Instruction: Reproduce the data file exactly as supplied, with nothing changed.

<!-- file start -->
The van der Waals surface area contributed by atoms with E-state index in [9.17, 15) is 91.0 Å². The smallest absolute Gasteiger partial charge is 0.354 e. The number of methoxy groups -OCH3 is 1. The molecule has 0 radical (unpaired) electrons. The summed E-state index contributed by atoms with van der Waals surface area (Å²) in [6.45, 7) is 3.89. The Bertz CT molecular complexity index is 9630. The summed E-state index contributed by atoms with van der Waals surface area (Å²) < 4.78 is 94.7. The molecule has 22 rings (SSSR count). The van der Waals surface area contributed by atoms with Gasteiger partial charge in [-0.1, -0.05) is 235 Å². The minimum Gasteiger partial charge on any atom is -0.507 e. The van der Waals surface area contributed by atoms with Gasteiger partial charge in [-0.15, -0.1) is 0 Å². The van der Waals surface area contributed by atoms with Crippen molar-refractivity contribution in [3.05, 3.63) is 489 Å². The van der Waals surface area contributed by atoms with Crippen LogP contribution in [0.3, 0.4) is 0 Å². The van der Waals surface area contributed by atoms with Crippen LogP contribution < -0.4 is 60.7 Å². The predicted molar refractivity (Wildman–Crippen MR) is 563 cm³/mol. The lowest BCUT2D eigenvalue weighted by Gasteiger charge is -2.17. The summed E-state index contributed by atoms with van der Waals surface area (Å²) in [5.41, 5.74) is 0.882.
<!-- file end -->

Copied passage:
The van der Waals surface area contributed by atoms with E-state index in [9.17, 15) is 91.0 Å². The smallest absolute Gasteiger partial charge is 0.354 e. The number of methoxy groups -OCH3 is 1. The molecule has 0 radical (unpaired) electrons. The summed E-state index contributed by atoms with van der Waals surface area (Å²) in [6.45, 7) is 3.89. The Bertz CT molecular complexity index is 9630. The summed E-state index contributed by atoms with van der Waals surface area (Å²) < 4.78 is 94.7. The molecule has 22 rings (SSSR count). The van der Waals surface area contributed by atoms with Gasteiger partial charge in [-0.1, -0.05) is 235 Å². The minimum Gasteiger partial charge on any atom is -0.507 e. The van der Waals surface area contributed by atoms with Gasteiger partial charge in [-0.15, -0.1) is 0 Å². The van der Waals surface area contributed by atoms with Crippen molar-refractivity contribution in [3.05, 3.63) is 489 Å². The van der Waals surface area contributed by atoms with Crippen LogP contribution in [0.3, 0.4) is 0 Å². The van der Waals surface area contributed by atoms with Crippen LogP contribution < -0.4 is 60.7 Å². The predicted molar refractivity (Wildman–Crippen MR) is 563 cm³/mol. The lowest BCUT2D eigenvalue weighted by Gasteiger charge is -2.17. The summed E-state index contributed by atoms with van der Waals surface area (Å²) in [5.41, 5.74) is 0.882.